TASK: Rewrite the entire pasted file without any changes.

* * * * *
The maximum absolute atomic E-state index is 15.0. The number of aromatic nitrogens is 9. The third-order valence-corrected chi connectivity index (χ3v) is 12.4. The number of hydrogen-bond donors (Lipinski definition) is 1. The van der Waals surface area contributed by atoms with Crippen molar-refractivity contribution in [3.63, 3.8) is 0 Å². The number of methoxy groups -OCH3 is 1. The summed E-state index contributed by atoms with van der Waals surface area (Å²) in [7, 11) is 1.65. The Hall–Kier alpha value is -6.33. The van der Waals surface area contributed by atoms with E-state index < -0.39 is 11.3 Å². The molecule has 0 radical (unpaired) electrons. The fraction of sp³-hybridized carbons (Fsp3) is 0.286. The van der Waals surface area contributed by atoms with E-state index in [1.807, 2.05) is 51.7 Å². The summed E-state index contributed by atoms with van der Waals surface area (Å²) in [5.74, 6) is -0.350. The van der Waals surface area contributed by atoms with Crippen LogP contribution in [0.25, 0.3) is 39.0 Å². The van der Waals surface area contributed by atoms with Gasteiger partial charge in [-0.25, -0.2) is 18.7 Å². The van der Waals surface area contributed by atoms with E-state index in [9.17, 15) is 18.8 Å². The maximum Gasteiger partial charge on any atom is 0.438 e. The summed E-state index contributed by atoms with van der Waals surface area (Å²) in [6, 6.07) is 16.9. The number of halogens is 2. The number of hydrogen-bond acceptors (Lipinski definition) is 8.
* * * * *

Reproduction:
The maximum absolute atomic E-state index is 15.0. The number of aromatic nitrogens is 9. The third-order valence-corrected chi connectivity index (χ3v) is 12.4. The number of hydrogen-bond donors (Lipinski definition) is 1. The van der Waals surface area contributed by atoms with Crippen molar-refractivity contribution in [3.63, 3.8) is 0 Å². The number of methoxy groups -OCH3 is 1. The summed E-state index contributed by atoms with van der Waals surface area (Å²) in [7, 11) is 1.65. The Hall–Kier alpha value is -6.33. The van der Waals surface area contributed by atoms with E-state index < -0.39 is 11.3 Å². The molecule has 0 radical (unpaired) electrons. The fraction of sp³-hybridized carbons (Fsp3) is 0.286. The van der Waals surface area contributed by atoms with E-state index in [1.807, 2.05) is 51.7 Å². The summed E-state index contributed by atoms with van der Waals surface area (Å²) in [5.74, 6) is -0.350. The van der Waals surface area contributed by atoms with Crippen LogP contribution in [0.25, 0.3) is 39.0 Å². The van der Waals surface area contributed by atoms with Gasteiger partial charge in [-0.25, -0.2) is 18.7 Å². The van der Waals surface area contributed by atoms with E-state index in [9.17, 15) is 18.8 Å². The maximum Gasteiger partial charge on any atom is 0.438 e. The summed E-state index contributed by atoms with van der Waals surface area (Å²) in [6, 6.07) is 16.9. The number of halogens is 2. The number of hydrogen-bond acceptors (Lipinski definition) is 8.